Tourist fishing is big business in The Bahamas, but exactly how big was not known until now
[dropcap]S[/dropcap]cientists with the Sea Around Us project—a collaboration between the University of British Columbia and The Pew Charitable Trusts—conducted a catch reconstruction, reviewing a range of data sources to estimate unreported catch. They found that recreational anglers landed about 8,000 metric tons a year over the past 60 years—approximately half of all fish caught in the country. This more accurate estimate may allow the government to better protect the local food supply.
“We depend heavily on tourism, but it can be a double-edged sword,” says Nicola Smith, a marine ecologist from Nassau and a doctoral candidate at Simon Fraser University in British Columbia. “You could get into serious ethical issues if the majority of the natural resource needed for sustenance is diverted for tourism and not being closely monitored.”
In The Bahamas, no one is keeping regular count of all the fish that tourists catch at sea or eat in restaurants. The government tracks only large-scale commercial catch, a common practice in many countries because commercial fishing is often considered more important to the local and national economies and because small-scale operations can be difficult to monitor. This limitation largely excludes categories such as artisanal, recreational, subsistence, and illegal fishing, as well as discards—fish that are caught and thrown away—and masks the true extent of fishing worldwide.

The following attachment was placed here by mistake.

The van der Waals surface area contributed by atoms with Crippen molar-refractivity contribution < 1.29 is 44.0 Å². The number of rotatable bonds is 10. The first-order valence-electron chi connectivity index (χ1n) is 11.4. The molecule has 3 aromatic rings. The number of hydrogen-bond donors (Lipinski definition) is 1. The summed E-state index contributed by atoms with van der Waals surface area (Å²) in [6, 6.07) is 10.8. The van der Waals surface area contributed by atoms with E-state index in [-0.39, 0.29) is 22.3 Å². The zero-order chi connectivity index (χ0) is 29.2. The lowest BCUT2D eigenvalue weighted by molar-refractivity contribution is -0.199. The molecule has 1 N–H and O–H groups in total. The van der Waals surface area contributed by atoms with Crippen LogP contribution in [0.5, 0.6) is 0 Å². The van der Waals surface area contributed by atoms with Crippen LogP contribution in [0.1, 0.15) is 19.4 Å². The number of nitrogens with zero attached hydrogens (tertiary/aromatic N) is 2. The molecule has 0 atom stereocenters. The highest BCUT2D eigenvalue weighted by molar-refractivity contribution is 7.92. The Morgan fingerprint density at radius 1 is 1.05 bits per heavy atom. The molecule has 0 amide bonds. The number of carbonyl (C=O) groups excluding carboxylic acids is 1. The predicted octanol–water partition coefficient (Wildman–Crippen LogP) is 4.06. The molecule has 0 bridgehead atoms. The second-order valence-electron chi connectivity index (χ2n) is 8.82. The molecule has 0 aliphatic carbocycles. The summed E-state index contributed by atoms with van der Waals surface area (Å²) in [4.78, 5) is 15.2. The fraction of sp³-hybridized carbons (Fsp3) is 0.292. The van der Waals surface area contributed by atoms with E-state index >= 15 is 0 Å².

“The government is not systematically counting any of it, despite its importance for tourism,” Smith says. “The legislation to monitor and regulate recreational fishing has lagged behind the advertising.”
As the lead author of the Sea Around Us study, co-authored by Dirk Zeller of UBC, Smith is looking at the bigger picture. Her analysis worked to “reconstruct” the catch by all fisheries sectors in The Bahamas from 1950 through 2010 as part of a global project focused on identifying total fish catch, including previously uncounted data from many countries and spanning several decades.
Catch reconstruction is based on the idea that some catch information exists outside official fishery statistics and that it can be pulled together to produce a more complete picture of the catch. In the case of The Bahamas, Smith estimated catch by subsistence fishers using population data and a conservative assumption of per-capita consumption. She estimated how much fish the tourists were landing by combining catch limits with data from government tourism surveys.